• The problem I am facing is that I am coming from "proper" OO languages and don't know how to relate my knowledge to what OE can do.

    My model was more of an example than a real data model as I just wanted to test the water as to what was possible.  I have never done any OO beyond small to medium sized programs and so I'm looking for somewhere to start where I can be familiar with what I'm working with.

    The program we have at the moment uses somewhere towards 1 million lines of code and things like reusability and sensibility are a distant dream at the moment.

    It is improving but it i still not ideal.

    How would OO typically be used in OE?

  • Let me try to clarify what I am trying to say.

    At the moment the software works through a UI on the client PC.

    The user presses a button or chooses a program or enters some info.

    This triggers an internal procedure in the program.

    Upon doing this the program will run a persistent procedure (or non-persistent in some newer cases) and get the info (or validate info, save info, etc...).

    Then the program will end the persistent procedure if needed.

    The UI then uses the info and displays it to the screen some how.

    That is the general model that 90% of the work in the program is done.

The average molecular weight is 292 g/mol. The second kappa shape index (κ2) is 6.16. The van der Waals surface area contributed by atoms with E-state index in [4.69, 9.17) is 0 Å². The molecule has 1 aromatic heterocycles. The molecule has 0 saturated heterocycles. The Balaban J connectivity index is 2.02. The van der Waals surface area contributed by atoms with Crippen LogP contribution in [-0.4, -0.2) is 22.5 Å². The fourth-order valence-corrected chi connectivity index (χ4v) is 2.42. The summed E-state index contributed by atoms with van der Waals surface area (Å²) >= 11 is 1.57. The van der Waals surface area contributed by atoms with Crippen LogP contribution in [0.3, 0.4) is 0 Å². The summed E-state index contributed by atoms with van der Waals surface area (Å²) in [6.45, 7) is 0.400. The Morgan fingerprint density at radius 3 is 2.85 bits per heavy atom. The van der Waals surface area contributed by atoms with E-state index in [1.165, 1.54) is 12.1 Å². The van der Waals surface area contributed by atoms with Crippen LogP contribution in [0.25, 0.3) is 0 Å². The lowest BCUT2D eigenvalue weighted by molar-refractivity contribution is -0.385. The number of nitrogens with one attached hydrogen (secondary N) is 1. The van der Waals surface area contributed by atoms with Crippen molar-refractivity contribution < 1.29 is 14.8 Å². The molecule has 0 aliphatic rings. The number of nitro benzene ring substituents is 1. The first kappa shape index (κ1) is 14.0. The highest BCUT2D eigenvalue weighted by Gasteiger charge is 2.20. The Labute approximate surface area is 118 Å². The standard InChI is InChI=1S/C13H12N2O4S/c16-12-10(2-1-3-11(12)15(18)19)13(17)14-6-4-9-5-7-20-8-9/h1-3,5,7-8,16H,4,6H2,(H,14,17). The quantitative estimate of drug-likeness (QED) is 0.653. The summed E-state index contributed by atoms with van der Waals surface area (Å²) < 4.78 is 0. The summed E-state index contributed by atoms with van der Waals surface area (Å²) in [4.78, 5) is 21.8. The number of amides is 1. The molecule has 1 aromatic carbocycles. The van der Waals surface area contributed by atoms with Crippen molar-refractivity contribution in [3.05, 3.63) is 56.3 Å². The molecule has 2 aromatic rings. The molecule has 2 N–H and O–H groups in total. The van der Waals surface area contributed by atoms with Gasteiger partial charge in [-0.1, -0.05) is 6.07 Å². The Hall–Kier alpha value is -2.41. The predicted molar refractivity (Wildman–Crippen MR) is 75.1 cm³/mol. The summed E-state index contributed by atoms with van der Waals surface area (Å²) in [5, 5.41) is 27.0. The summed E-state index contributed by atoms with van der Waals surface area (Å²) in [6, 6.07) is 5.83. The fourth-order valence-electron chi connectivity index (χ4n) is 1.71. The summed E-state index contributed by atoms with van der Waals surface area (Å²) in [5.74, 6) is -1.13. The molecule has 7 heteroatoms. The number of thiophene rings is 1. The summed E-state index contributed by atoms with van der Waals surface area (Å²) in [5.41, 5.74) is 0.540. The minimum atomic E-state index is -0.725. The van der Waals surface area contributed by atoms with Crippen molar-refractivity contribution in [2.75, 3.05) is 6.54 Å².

The rest of the work is done producing reports.  The system uses the appserver to create a queue request with info about what the request is.  This is then picked up and run by a report queue.  The report queue then runs whichever procedure is requested with the relevant parameters.  Upon doing this you tend to get an unintelligible snake moving in and out of inumerable files until the temp tables have been produced and the files are written (or whatever) and the resulting file is either sent to a printer or emailed to a user as a csv or xml or pdf etc...

    I am trying to find somewhere in all of this that I can try to work out a way of getting some OOP in there.

    This is where I am struggling.

    I'm not intending on designing anything properly or starting any coding.  In fact I have no doubt that, when the time comes, we will be getting someone in to help with designing something.